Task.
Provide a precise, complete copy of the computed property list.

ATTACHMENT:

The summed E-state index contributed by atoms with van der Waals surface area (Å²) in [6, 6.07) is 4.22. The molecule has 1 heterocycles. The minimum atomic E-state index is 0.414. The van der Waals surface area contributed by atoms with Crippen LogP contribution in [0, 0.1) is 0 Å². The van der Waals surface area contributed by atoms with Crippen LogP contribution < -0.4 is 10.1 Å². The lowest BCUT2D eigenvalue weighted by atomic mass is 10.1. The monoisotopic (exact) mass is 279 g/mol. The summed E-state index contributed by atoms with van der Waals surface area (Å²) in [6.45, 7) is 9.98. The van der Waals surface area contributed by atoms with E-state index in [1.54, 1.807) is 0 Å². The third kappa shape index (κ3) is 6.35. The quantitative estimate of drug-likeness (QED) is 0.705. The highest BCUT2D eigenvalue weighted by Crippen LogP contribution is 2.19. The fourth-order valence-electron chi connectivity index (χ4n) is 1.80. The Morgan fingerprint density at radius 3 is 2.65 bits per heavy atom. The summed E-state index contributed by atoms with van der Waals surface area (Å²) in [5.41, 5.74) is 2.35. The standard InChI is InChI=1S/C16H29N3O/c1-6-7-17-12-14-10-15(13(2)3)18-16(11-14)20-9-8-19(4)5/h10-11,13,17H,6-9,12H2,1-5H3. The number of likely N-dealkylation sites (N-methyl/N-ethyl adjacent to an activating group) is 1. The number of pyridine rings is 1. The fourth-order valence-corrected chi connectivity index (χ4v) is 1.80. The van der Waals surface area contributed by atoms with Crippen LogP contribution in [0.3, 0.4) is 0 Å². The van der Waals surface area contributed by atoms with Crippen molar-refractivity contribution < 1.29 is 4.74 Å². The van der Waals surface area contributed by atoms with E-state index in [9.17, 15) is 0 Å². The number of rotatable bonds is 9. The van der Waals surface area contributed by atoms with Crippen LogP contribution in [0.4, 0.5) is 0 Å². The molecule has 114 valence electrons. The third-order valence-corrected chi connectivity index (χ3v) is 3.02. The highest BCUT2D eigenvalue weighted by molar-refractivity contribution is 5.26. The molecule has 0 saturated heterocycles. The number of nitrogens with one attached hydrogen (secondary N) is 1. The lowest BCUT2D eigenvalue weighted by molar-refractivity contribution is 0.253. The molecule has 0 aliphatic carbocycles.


The summed E-state index contributed by atoms with van der Waals surface area (Å²) in [6, 6.07) is 4.22. The molecule has 1 heterocycles. The minimum atomic E-state index is 0.414. The van der Waals surface area contributed by atoms with Crippen LogP contribution in [0, 0.1) is 0 Å². The van der Waals surface area contributed by atoms with Crippen LogP contribution < -0.4 is 10.1 Å². The lowest BCUT2D eigenvalue weighted by atomic mass is 10.1. The monoisotopic (exact) mass is 279 g/mol. The summed E-state index contributed by atoms with van der Waals surface area (Å²) in [6.45, 7) is 9.98. The van der Waals surface area contributed by atoms with E-state index in [1.54, 1.807) is 0 Å². The third kappa shape index (κ3) is 6.35. The quantitative estimate of drug-likeness (QED) is 0.705. The highest BCUT2D eigenvalue weighted by Crippen LogP contribution is 2.19. The fourth-order valence-electron chi connectivity index (χ4n) is 1.80. The Morgan fingerprint density at radius 3 is 2.65 bits per heavy atom. The summed E-state index contributed by atoms with van der Waals surface area (Å²) in [5.41, 5.74) is 2.35. The standard InChI is InChI=1S/C16H29N3O/c1-6-7-17-12-14-10-15(13(2)3)18-16(11-14)20-9-8-19(4)5/h10-11,13,17H,6-9,12H2,1-5H3. The number of likely N-dealkylation sites (N-methyl/N-ethyl adjacent to an activating group) is 1. The number of pyridine rings is 1. The fourth-order valence-corrected chi connectivity index (χ4v) is 1.80. The van der Waals surface area contributed by atoms with Crippen LogP contribution in [0.3, 0.4) is 0 Å². The van der Waals surface area contributed by atoms with Crippen molar-refractivity contribution < 1.29 is 4.74 Å². The van der Waals surface area contributed by atoms with E-state index in [9.17, 15) is 0 Å². The number of rotatable bonds is 9. The van der Waals surface area contributed by atoms with Crippen LogP contribution in [0.4, 0.5) is 0 Å². The molecule has 114 valence electrons. The third-order valence-corrected chi connectivity index (χ3v) is 3.02. The highest BCUT2D eigenvalue weighted by molar-refractivity contribution is 5.26. The molecule has 0 saturated heterocycles. The number of nitrogens with one attached hydrogen (secondary N) is 1. The lowest BCUT2D eigenvalue weighted by molar-refractivity contribution is 0.253. The molecule has 0 aliphatic carbocycles.